Lebanon, Tennessee – If you ask Brad Keselowski, Matt Kaulig executed a “boss move” on Friday (June 18).
Kaulig, the owner of the NASCAR Xfinity Series team Kaulig Racing, announced he had purchased two charters from Spire Motorsports with the intent of fielding two full-time NASCAR Cup Series entries in 2022.
Linked to reports that he’s been offered an ownership stake in Roush Fenway Racing, Keselowski isn’t (officially) someone who would have interest in a charter. But he told reporters Saturday he’s “certainly paying attention, no doubt, a lot of attention” to the market.
“I don’t know (Kaulig) personally, but I was very impressed he was able to put that deal together and willing to put that deal together,” Keselowski told reporters after Saturday’s Cup practice session at Nashville Superspeedway. “Whether he paid $10 million or $8 million or six or seven, the fact he paid and is wanting to be part of (the series) is a good thing.”
Two people who are certainly in the market for a charter in the 2022 season are Justin Marks and Denny Hamlin, the respective co-owners of Trackhouse Racing and 23XI Racing.
An extra emphasis is on Marks, whose team leases one of the Spire charters Kaulig bought to field Daniel Suarez’s No. 99 Chevrolet.
Regardless of whether Trackhouse secures any charters for the 2022 season, Marks said his freshman team will “100%” compete next year.
“We’re gonna race no matter what,” Marks said during a press conference Saturday. “The charter journey has been that, it’s been a journey. It’s an interesting time in the history of the sport with this charter economy. We’re working very hard every day to secure our future. And I feel confident about our future.
“There’s nobody here that knows everything that’s happening all the time. And there’s a lot of things happening behind the scenes. … Two (charters) came off the board yesterday. But there’s still a lot out there. So I’m confident we’re gonna get something done.
“Is the market eight figures? I don’t know. I don’t know what they paid for it. I mean, I don’t know what the market is. I mean, the thing is that the addressable market is so small that the value of a charter is what someone’s willing to pay for it.”
Yesterday, Justin Marks said @TeamTrackhouse would race in 2022 with or without a charter.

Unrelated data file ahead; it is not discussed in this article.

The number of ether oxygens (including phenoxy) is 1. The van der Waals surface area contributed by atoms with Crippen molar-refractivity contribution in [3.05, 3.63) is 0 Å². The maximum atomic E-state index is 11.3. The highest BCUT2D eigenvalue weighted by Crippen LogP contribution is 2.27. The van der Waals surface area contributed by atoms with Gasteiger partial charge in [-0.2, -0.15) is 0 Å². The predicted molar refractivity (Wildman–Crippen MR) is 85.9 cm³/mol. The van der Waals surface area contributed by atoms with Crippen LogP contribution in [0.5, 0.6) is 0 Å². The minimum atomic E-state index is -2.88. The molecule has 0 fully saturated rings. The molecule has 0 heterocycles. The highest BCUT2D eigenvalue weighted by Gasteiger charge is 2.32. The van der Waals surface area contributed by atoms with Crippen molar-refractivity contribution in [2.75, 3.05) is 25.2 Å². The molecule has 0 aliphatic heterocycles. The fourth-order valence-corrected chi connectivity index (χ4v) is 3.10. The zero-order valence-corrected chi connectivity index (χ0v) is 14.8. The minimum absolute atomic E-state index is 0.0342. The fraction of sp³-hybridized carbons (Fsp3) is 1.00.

Asked @Daniel_SuarezG about it. Said he “trusts” Mark.”
“Unfortunately, you can’t go to Wal Mart to buy a charter.”#NASCAR #Ally400 pic.twitter.com/Whk8rG5sFi
— Daniel McFadin (@danielmcfadin) June 20, 2021
Hamlin and 23XI Racing have been open about their desire to expand to a two-car operation, building on its effort with Bubba Wallace. Hamlin, who said the team “had initial conversations with Spire, but it didn’t really go too far,” explained the sport is in “a little bit of a bubble” when it comes to the charter market.
“There are many people with their hand on the panic button,” Hamlin said Saturday, “but theirs is much closer than mine is to it.”
That’s not to say 23XI must have a charter before a second team is an option.
“I think if I put all of the pieces together before the charter – and they all come together nicely, then I don’t think that I absolutely, positively have to have one,” Hamlin said. “A lot depends on what we see the charter future going … The model still requires you to put significant sponsor dollars on the car if you want to compete. If you just want to ride around, then that’s a whole different business model. If you want to compete, it still requires you to get eight-figure plus, plus, plus sponsor money in order to compete with the guys that have businesses that can put their thumb on you at any time.”
Hamlin admitted the team had “initial” conversations but hadn’t made a bid on any charter yet.
As 23XI Racing weighs “all of the options” in front of it, Hamlin noted a lot is dictated by the current charter agreement ending in 2024.
“We have to make sure we are making a sound investment for the next three years, because we cannot predict what happens beyond that, whether it gets renewed or the model changes or if they shift money around from the middle to the bottom or the top, who knows,” Hamlin said. “I’ve spent a decent amount of time in this sport making a decent amount of money. I don’t want to piss it all away right away.”
About the author
Daniel McFadin is a 7-year veteran of the NASCAR media corp. He wrote for NBC Sports from 2015 to October 2020. He's currently a freelancer and lead reporter and editor for Frontstretch. He is also host of the NASCAR show "Dropping the Hammer with Daniel McFadin" on YouTube and in podcast form.
You can email him at firstname.lastname@example.org.
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Oh please Denny, piss it away.